This evening was yet another surprising evening for me. After writing this morning about suing the tax office, this evening was my first day on the board of the National Tax Bureau's study group on IT and taxation. They served a yummy dinner which I mentally subtracted from the tax money they owed me... The irony of being threatened by some folks in the local tax office and being treated like an important expert by the head of the Tax Bureau was... ironic.

I kicked off the discussion part of the meeting with my opinion that the government should think of itself as a service and the taxes payment for those services. When you have a captive market, you forget that on one level, the citizens are your customers. When trying to think about how to tax stuff on the Internet, you have to think in terms of "how much value are we adding?", "what is it worth?", "how do we get paid?" It's probably better to think about the power law curve and marketing than to think about things in terms of the current tax framework.

My position is that consumption tax or a VAT tax should be levied since it is easier to track. Japan's consumption tax is only 5%. Dump all of those complicated taxes on things you can't track. Then provide services that you can charge for. If your services are not competitive, privatize them.

Many people think a national ID with a central record of all transaction are the way to go. I opined that a more distributed method that triggered payments on certain types of taxable transactions without tracking ID might work better and protect privacy.

Anyway, it was weird at the beginning, but turned out being a lot of fun seeing and thinking about things from the perspective of the Tax Bureau.

6 Comments

What sort of strange taxes do you have at the moment?

It should be easy to operate VAT in Japan. The problem with operating VAT in Europe is that you have under-reporting of income. As a result, in one country Belgium there are all sorts of strange rules about VAT and receipts. I don't think that would be such a problem in Japan.

Tracking transactions by ID is a really crap idea. There must be 400m transactions/day in Japan. That's 120 bn transactions a year. Leaving the moral aspects aside, what possible purpose could it serve to have a database of it all? All the tax office should be concerned about is collecting as much of the tax incurred as it can with as low an administrative cost as possible.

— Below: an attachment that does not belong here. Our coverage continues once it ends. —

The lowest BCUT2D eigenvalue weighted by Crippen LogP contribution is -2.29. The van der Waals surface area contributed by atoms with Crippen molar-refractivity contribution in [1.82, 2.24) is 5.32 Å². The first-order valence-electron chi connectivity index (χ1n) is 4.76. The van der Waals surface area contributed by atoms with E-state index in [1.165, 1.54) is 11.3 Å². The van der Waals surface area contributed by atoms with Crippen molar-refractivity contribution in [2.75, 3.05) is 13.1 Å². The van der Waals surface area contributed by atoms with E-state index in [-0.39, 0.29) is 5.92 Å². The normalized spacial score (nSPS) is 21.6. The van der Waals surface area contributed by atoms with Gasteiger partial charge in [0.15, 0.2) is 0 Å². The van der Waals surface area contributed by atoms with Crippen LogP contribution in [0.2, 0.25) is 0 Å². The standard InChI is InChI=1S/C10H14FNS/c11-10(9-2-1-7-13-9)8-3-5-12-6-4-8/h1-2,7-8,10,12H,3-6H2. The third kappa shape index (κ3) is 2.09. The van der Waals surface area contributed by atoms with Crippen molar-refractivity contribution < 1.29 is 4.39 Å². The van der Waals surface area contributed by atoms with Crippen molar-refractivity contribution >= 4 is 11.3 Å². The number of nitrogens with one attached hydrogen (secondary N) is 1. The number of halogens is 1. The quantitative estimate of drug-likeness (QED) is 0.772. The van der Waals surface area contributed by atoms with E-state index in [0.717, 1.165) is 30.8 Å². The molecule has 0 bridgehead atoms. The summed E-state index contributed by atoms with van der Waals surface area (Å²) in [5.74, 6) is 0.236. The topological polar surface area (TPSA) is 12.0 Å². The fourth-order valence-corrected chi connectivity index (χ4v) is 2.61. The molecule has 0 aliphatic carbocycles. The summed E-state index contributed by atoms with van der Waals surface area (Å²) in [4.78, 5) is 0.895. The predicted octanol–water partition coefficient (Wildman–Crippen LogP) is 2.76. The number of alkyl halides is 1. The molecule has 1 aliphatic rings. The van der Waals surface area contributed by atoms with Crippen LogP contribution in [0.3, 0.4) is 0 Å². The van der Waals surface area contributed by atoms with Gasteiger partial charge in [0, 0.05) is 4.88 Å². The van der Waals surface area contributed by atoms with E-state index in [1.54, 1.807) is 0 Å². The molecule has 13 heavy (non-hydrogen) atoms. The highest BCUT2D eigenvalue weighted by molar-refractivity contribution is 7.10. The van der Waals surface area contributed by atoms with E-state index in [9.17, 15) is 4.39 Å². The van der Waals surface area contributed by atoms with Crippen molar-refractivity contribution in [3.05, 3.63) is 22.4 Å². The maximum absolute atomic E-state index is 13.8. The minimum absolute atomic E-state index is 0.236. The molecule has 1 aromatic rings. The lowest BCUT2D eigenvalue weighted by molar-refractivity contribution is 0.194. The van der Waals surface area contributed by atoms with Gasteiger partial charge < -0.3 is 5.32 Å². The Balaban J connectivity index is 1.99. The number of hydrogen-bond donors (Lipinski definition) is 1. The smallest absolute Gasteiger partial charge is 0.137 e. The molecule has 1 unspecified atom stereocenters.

Hi there Joi,

I've noticed that you'll attend the ISC at St. Gallen this year. Sadly, I haven't spotted you on the speakers list. Will you give a speech anyway?

Since I'm a first semester at St. Gallen and I'd love to have the opportunity to hear more about the current situation of the Japanese state (including issues like the new ID and the taxation system) compared to other asian countries.

In our studies we now focus mainly on China when it comes to the asia-pacific region - which is interesting but a bit one-sided.

Greetings,
Bernhard

I THINK I'm a speaker. ;-) I was late in confirming so maybe that's why I'm not on the list. I will probably speaking about emergent democracy. I look forward to seeing you there.

Antoin. I agree with you about transactions. I'm trying to think of some sort of digital cash scheme where the digital cash itself sends part of the cash to some tax agency when it participates in a taxable event or something. That way you could have the ID's of the participants fairly anonymous and still collect tax. Kind of a "smart money" that looks like a piece of cash with a pre-paid duty on it or something... I'm wondering if there is some sort of distributed architecture which allows digital taxation without tracking ID's... Maybe there's a financial cryptography paper somewhere on this...

Antoin, I guess maybe the taxes aren't "strange" but you have all sorts of difficult to track taxes. Taxes on assets, a great number of different types of taxes on various types of income. (My dispute is that stock option capital gains have been treated as at least 4 different types of income by different tax offices with an almost 50% difference in the taxation rate depending on the category.)

But I suppose taxes in MOST countries are complicated.

Another problem is that the tax office REALLY cracks down on certain individuals, but seems to ignore famous tax loopholes. For instance, it is a well known trick used by many large corporations to buy derivatives at the end of the year to put their cash into off balance sheet securities and then convert them back again. (At least when they were making money. ;-0 ) The investment banks used to make a lot of money in Japan at the end of the year doing these transactions. I don't know if they still do this...

Well, I hope you will give a speech because at the moment I'm not a member of the ISC club which means i cannot enter the conference compound. But this will definately change next year...

Perhabs i can manage to 'bribe' someone to let me in...we'll see. Else, i have to stick to the streaming of the speeches ;-)

A good night from Switzerland,
Bernhard

Joi,

As of last year, an acquaintance at Morgan Stanley said the year-end derivatives were still a big chunk of business for that operation. MS has several programs they present to businesses, showing them how to use derivatives "properly."

charlie

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